At much the same time, Joseph Terry was setting himself up in competition with Rowntree’s. Since 1767 he had been producing candied citron, jujubes, mint cakes and coltsfoot rock at a site on Bootham. In 1823 he moved to St Helen’s Square and there laid the foundations for the famous company.


Terry’s Chocolate Works on Bishopthorpe Road

In the 1930s Terry’s built their factory, the Chocolate Works, a red brick, art deco building on 170 acres on Bishopthorpe Road. They named themselves Terry’s of York, acquired their own cocoa plantation in the Venezuelan Andes (using a cocoa palm as their logo) and developed Neapolitans, All Gold and Terry’s Chocolate Orange; and like Rowntree initiated insurance, pension schemes, convalescent and social clubs and holidays with pay.

The 1960s brought massive changes for Terry’s. It is a story of takeover and merger, by  United Biscuits and eventually Kraft who closed the Chocolate Works, moved production to Europe and made 300 workers redundant.

The landmark Chocolate Works is yet to be developed into flats and offices. The shop in St Helen’s Square is now a bar named Harker’s, though a replica of the shop can be found in the Castle Museum – a reminder of the glories of this pioneering Yorkshire giant.

By the mid-80s Rowntree’s was also facing takeover. A hostile approach by the Swiss multi-national Nestlé led to vigorous protests. Opponents even traveled to Switzerland to protest at the Nestlé headquarters. The takeover went ahead anyway.

Nestlé was and remains, the world’s biggest and most powerful food multi-national. It also stands condemned in some countries for its marketing of infant formula in the developing world where access to clean water is limited. A British boycott of Nescafé has been in place for many years supported by bodies as august as Save the Children and the Women’s Institute. There is little doubt where Joseph Rowntree would have stood.

For more information on Rowntree’s www.rowntreesociety

Blind Swine On Tour

Blind Swine breadBlind Swine the York restaurant that we rated the best opening of the year  is closing on lst January.

We’re dismayed, not least because we rate Michael O’Hare’s  bizarre, fun and innovative cooking, the no choice menu and even the cocktails, but all is not lost, Blind Swine are going ‘on tour’. If you want to know what that means then read on, this is from their Facebook page:

‘The Blind Swine will be closing its doors on 1st January 2014. Our lease has ended and Michael and the team are relocating in the new year details of which will be announced soon.

We are unable to take bookings until we have a definite opening date
In the mean time and over January and Febuary in true rock and roll style we will be going “on tour” filling as many dates as we can in Yorkshire and the North East

We are calling the tour SWINESTOCK. The tour will consist of ;

Pop-up nights in and around york

Guest chef nights in other restaurants

Home dinner parties

If you are interested in either coming to see us on tour
or being part of it (venues and home dinner parties)
please email for details.

Thank you everyone for your continued support we look forward to seeing you in the New Year.’

In the meantime, you may just be able to squeeze in a booking. There are no more weekend tables available in December and they are closed Sunday and Monday, so hurry if you want a table before the end of the year. Failing that, have them round to your place too cook for you. It should be a riot.  Tel: 01904 634825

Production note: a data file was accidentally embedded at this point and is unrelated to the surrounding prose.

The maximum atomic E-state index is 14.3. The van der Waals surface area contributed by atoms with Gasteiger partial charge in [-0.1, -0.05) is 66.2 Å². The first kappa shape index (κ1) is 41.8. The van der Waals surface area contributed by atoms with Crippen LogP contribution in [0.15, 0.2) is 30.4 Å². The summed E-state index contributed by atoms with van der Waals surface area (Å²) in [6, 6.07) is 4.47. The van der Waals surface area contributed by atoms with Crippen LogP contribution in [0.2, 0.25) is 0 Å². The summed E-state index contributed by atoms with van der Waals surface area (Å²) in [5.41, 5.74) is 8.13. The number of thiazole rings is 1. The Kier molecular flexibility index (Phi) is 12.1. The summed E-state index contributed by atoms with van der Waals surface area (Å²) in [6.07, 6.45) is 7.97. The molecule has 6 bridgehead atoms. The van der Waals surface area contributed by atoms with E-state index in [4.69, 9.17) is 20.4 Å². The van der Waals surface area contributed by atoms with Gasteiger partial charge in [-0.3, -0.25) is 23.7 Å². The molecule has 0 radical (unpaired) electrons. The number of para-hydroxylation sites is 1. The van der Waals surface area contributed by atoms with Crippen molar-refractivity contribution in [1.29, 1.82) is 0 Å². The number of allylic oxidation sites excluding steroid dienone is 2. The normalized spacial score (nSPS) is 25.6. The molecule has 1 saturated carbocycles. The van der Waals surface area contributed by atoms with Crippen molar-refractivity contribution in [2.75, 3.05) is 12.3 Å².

Braised Beef Cheeks with Orange Gremolata

We’ve featured Christopher Trotter’s recipe’s before for no better reason than they are delicious. Christopher runs cookery courses and bespoke food tours around Fife, his patch on the east coast of Scotland. I can vouch for his food tours, I’ve been on one and they are terrific. Now he’s here in Yorkshire,  demonstrating at the York Food Festival and promoting his new book ‘The Whole Cow’ the follow up to his first book ‘The Whole Hog’, and has given us this recipe. It uses slow braised beef cheek, for a deep, rich flavour, but it is the orange gremolata that really lifts this dish into something special.

Beef Cheek Beef Cheek

Beef cheek is a great discovery and well worth seeking out, the rich flavour is certainly worth it. Get the butcher to trim the cheeks. Each one will weigh about 500g and will feed up to 3.


  • 1 tbsp olive oil
  • salt and pepper
  • 2 trimmed beef cheeks
  • 25 g butter
  • 6 shallots peeled
  • 2 carrots sliced thickly at an angle
  • 500ml stock
  • thyme and bay leaf

For the Gremolata

1 tbsp chopped parsley
  • 1 clove garlic finely chopped
grated zest of orange

Mix together


Season the cheeks and brown them all over in a hot pan (that can later go in the oven)  with the olive oil.

Set aside and then brown the shallots and carrots in the pan with the butter.

Reduce the heat and return the meat on top, and pour over the stock, bring to simmer add the herbs and cover with a cartouche*.

Braise in an oven 150C 300 F gas 2 for about four hours. Check the liquid doesn’t drop too much and top up if necessary. When cooked the meat should offer no resistance and the main vein will break under pressure.

Allow the meat to rest in the liquid, this can be over a period and simply reheat or allow at least half an hour. Strain the liquid and reduce a little and check the seasoning. Serve in slices with the shallots and carrots and a little sauce with a spoon of gremolata on each one.

This dish is really still open to experiment, try cooking with a little red wine and not just stock, Geoffrey Smeddle of the Peat Inn allows the cheeks to cool completely and rolls them in cling film and presses them in the fridge, then you can slice a perfect shape. He also suggested the *cartouche, a round piece of greaseproof paper which really keeps the moisture in for slow cooks

If you want to know more about Christopher Trotter

Star Inn the City Coming Along